2. Jeremy April 23, 2011 at 4:12 pm #

    I love random little-kid convos. The other day, during Sunday school, a 6 y/o tried to convince me that she could eat her own head off if she wanted to… She just didn’t want to…

    Thanks for the post!

    • kelleyzwong April 23, 2011 at 4:31 pm #

      Yeah, it’s funny the things that they come up with. I tend to get nervous around kids because I’ve never really been around them so I’m not sure exactly what to say. Well, that mixed with their brutal honesty makes anything I manage to say somewhat strained.

  3. ashleycray April 23, 2011 at 10:32 pm #

    Absolutely adorable! But at the same time – why is this child sitting by the weights?? Why not a waiting room or bench or something? It scares me someone would drop a weight on him!

    But anyhow – doesn’t it make you jealous the charisma that children have to basically “network” with anyone? I miss that lack-of-shyness.

    • kelleyzwong April 23, 2011 at 10:55 pm #

      Haha! Rest assured Ashley, no one was using the weights at the time so Tyler was safe. And yes, I am envious of a 4-year-old’s charisma. If only I could borrow his attitude at my next networking event, I’d be set!

  4. Sumiko Maser April 23, 2011 at 11:15 pm #

    Great post Kelley! I guess kids can teach us a lot that sometimes it’s ok to spark up a conversation with anyone who looks interesting…I think I’m a lot like you though where I get creeped out often if someone tries to talk to me, in fact, I get totally caught off guard and than cant talk back half the time. Maybe I should practice some of Tyler’s moves!

    • kelleyzwong April 23, 2011 at 11:28 pm #

      I also think for us, it’s kinda weird when people talk to us randomly because we’re female. I don’t think men are as paranoid as we are. Maybe I’m completely wrong, but most of the time I’m weirded out because a lot of what people say is strange and often unwarranted. However, I’ve made progress with Tyler and was rewarded with a little, mini hug.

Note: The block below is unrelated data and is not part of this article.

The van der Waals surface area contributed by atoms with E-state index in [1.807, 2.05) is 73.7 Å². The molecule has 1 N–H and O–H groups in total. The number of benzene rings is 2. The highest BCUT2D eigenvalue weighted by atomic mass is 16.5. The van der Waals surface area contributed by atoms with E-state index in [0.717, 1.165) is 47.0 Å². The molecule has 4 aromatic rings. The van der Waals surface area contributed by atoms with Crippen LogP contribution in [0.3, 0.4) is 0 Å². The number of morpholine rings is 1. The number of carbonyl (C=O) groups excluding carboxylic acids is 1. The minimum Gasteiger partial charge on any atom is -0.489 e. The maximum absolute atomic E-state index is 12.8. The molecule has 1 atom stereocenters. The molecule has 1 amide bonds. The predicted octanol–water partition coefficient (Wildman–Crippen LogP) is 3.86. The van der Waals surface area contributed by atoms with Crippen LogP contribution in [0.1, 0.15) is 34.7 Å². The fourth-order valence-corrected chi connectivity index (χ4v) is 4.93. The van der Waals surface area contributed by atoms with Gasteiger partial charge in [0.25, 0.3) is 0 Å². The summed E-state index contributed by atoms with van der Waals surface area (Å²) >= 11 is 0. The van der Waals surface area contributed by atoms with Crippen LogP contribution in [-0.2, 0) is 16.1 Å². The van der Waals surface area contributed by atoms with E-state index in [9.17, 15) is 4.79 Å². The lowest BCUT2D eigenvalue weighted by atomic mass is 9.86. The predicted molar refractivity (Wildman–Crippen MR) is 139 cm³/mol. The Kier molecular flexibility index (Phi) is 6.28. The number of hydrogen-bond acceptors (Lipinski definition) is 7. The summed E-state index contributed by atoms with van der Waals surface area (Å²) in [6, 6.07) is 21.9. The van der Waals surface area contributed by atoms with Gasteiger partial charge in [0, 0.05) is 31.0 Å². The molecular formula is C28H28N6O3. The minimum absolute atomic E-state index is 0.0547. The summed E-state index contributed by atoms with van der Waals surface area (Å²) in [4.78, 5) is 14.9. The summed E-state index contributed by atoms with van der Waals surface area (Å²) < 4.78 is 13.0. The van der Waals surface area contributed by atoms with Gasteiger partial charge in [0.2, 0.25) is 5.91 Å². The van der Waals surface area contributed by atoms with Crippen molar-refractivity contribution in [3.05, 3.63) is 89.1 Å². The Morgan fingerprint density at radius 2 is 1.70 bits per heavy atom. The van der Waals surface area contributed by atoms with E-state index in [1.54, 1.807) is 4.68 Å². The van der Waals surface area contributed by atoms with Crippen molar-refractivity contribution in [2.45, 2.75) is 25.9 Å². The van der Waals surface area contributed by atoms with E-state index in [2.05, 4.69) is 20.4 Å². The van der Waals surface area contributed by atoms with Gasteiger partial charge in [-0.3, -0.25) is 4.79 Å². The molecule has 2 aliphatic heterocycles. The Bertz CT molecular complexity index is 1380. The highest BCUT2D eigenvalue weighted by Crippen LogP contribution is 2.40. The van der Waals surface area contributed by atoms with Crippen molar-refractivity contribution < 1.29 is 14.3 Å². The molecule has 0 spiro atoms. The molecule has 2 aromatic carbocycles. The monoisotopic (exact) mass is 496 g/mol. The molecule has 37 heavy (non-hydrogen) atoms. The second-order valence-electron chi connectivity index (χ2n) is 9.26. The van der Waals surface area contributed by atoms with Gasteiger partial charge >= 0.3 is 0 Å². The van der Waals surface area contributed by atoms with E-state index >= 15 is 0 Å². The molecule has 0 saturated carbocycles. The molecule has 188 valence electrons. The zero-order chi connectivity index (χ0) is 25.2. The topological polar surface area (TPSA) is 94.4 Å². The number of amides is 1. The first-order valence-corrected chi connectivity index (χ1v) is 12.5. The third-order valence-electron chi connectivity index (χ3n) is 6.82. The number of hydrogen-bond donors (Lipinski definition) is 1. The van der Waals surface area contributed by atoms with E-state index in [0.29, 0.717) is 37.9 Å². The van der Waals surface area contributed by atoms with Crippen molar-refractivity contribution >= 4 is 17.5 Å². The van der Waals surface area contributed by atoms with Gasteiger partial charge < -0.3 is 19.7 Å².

Trackbacks/Pingbacks

  1. When do we start talking to strangers? (via More than Words) « myprcoach - April 25, 2011

    […] I made a new friend and his name is Tyler. He’s four and a half as he emphatically added because that “half”, as all kids know, is very important. I was at the gym and had just finished running on the treadmill when I noticed Tyler sitting on the floor with an iPod, near the weights, staring at me (his mother was on the elliptical so no, he wasn’t a random child left in a gym). Under normal circumstances I would have continued my run in the oppos … Read More […]

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    […] how I failed, succeeded or learned and hope that you’ll take that into account the next time you have a conversation with a 4-year-old or consider joining […]

  3. The benefit of meeting new people « More than Words - August 16, 2011

    […] addressed talking to strangers before in a previous post.  Mr. Kelley does not agree.   He believes there’s no point in sparking conversations with […]